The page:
The anti-CAA protests in Assam are steadily progressing towards an Asomiya linguistic chauvinism. It remains to be seen whether it turns into an anti-Bengali xenophobic movement.
Protests against the Citizenship Amendment Act (CAA) and the National Register of Citizens (NRC) are getting stronger in numerous places across India. The anti-CAA protests, which initially started in Assam, subsequently spread to the rest of India. The protests have continued since then and though they are getting vibrant with each passing day, it has not received enough attention from national media as it has covered protests in other parts of India.
The protests in Assam were unquestionably violent in the initial days leading to the complete disruption of normal life in the state. Today Assam is witnessing protests that are more democratic and extraordinarily creative than ever before.
The anti-citizenship Bill/Act protests in Assam have many layers to it. The protests against the Citizenship (Amendment) Bill (CAB) started in early 2018 and was led by Hiren Gohain along with Akhil Gogoi of the Krishak Mukti Sangram Samiti (KMSS). The All Assam Students Union (AASU) too participated in the movement. These protests stopped with the Bill lapsing in Rajya Sabha prior to the 2019 general elections. The protests resumed in December with the ruling Bharatiya Janata Party (BJP) government passing the CAB in Parliament.
For years now, Gogoi has been at the forefront of organising and voicing his opinion against anti-people moves in Assam, especially the protests against CAB-CAA. This made him a target of the government which arrested him in September 2017 under the controversial National Security Act, 1980. In December 2019, when the anti-CAA movement was gaining momentum, Gogoi was arrested once again allegedly in connection with Maoists extremists. Many allege that that arrest was aimed at removing a firebrand leader when the demand for an alternative regional political front in Assam was gaining momentum. Gogoi’s absence has given mileage to the ‘student’ group AASU, headed by Samujjal Bhattacharya.
Thousands of protesters from various fields are gathering across Assam and the speakers here talk about the killing of protesters in police firing, inter alia. However, most of them have abstained from condemning Gogoi’s arrest—this gains importance because Gogoi was instrumental in these protests in its initial stges.
Gogoi’s absence has also brought the focus on an unconventional leader: Zubeen Garg, a popular singer and cultural icon in Assam. He has inspired many celebrities from the entertainment industry to voice their protest against the CAA. Actors who were associated with the BJP have now distanced themselves and joined the protests. Popular actor Barsha Rani Bishaya has come out in protest, and asked at a recent rally, “the Act that is evil for other states of northeast, how can that very act be good for Assam?”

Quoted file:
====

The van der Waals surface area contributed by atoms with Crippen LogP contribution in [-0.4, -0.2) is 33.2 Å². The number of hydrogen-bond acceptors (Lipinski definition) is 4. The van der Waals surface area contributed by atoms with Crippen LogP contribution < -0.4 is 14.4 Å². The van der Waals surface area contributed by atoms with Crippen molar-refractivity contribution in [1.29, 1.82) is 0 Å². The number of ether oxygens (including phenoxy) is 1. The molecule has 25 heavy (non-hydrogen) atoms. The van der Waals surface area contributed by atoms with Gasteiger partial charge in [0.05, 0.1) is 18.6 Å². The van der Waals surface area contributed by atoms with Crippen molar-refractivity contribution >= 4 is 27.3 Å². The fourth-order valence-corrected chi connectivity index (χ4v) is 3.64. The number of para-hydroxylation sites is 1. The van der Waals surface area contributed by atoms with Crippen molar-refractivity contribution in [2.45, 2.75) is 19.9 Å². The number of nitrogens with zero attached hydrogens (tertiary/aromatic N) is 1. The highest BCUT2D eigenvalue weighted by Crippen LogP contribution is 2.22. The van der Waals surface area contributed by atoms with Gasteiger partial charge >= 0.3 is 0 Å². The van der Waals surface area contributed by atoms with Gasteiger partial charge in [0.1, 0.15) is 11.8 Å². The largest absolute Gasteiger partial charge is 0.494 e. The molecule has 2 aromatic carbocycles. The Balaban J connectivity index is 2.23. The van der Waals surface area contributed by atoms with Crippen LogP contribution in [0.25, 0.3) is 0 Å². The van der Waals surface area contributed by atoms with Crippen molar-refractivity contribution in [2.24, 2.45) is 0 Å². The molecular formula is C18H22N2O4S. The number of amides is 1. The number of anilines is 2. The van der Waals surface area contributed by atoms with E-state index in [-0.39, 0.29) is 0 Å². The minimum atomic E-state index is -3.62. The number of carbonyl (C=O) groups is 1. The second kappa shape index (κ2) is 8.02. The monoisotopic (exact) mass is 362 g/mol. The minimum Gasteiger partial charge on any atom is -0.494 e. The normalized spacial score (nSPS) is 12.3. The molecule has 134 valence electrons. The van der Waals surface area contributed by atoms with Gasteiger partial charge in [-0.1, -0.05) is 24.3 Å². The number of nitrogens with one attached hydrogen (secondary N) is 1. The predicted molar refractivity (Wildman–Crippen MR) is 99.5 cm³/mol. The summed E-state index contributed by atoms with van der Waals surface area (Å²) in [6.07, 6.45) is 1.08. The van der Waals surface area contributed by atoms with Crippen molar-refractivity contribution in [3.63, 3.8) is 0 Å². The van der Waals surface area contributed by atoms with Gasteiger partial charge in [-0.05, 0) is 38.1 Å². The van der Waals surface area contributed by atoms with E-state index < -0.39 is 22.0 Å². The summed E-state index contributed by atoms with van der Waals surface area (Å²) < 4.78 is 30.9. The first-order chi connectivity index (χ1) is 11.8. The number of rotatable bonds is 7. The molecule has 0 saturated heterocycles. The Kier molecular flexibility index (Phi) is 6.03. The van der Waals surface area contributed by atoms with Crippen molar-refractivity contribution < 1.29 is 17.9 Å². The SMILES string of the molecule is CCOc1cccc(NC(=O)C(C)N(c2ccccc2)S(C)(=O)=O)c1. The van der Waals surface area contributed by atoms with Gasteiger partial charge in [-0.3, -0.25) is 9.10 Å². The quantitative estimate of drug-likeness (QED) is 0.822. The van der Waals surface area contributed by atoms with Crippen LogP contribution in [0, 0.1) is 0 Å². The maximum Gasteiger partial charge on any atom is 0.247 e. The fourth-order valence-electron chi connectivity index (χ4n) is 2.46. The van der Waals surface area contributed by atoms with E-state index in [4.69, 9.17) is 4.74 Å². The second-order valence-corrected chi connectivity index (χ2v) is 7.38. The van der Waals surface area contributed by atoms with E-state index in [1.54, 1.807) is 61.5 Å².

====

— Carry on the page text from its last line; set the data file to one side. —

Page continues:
The government is using various methods to quell the protests. In protest-related violence five people have lost their lives. Leaders from the ruling coalition have been on the offensive, at times even making controversial and divisive statements. BJP leader Himanta Biswa Sarma, while addressing a rally on January 8, said, “If you look at the current Assam legislative assembly members, you will find that 90 pc of the Congress leaders may be citizens but their ancestors are Muslims from Bangladesh.”
The anti-CAA protests in Assam are steadily progressing towards an Asomiya linguistic chauvinism. It remains to be seen whether it turns into an anti-Bengali xenophobic movement — much like the turn the Assam Movement took almost four decades ago. The movement then facilitated student leaders to wrest political power, under the banner of the Asom Gana Parishad (AGP). Those student leaders failed to stand up to what they promised, and today, while they were initially in favour of the CAA, they seem to be reconsidering their stand now.
Given this precedent, the question is: Will a new political party that is formed by capitalising the emotions of the people be faithful to the people?
The CAA cannot be viewed with isolation, but must be understood along with the National Register of Citizens (NRC). The movement in Assam is against the CAA but not against the NRC. The protests in Assam against the CAA are not so much because it is anti-Muslim or against the Constitution, etc. but because it includes what many refer to as “illegal immigrants”. These realities have shaped the movement into a complex one.Nazimuddin Siddique is an Assam-based independent researcher. Views are personal.
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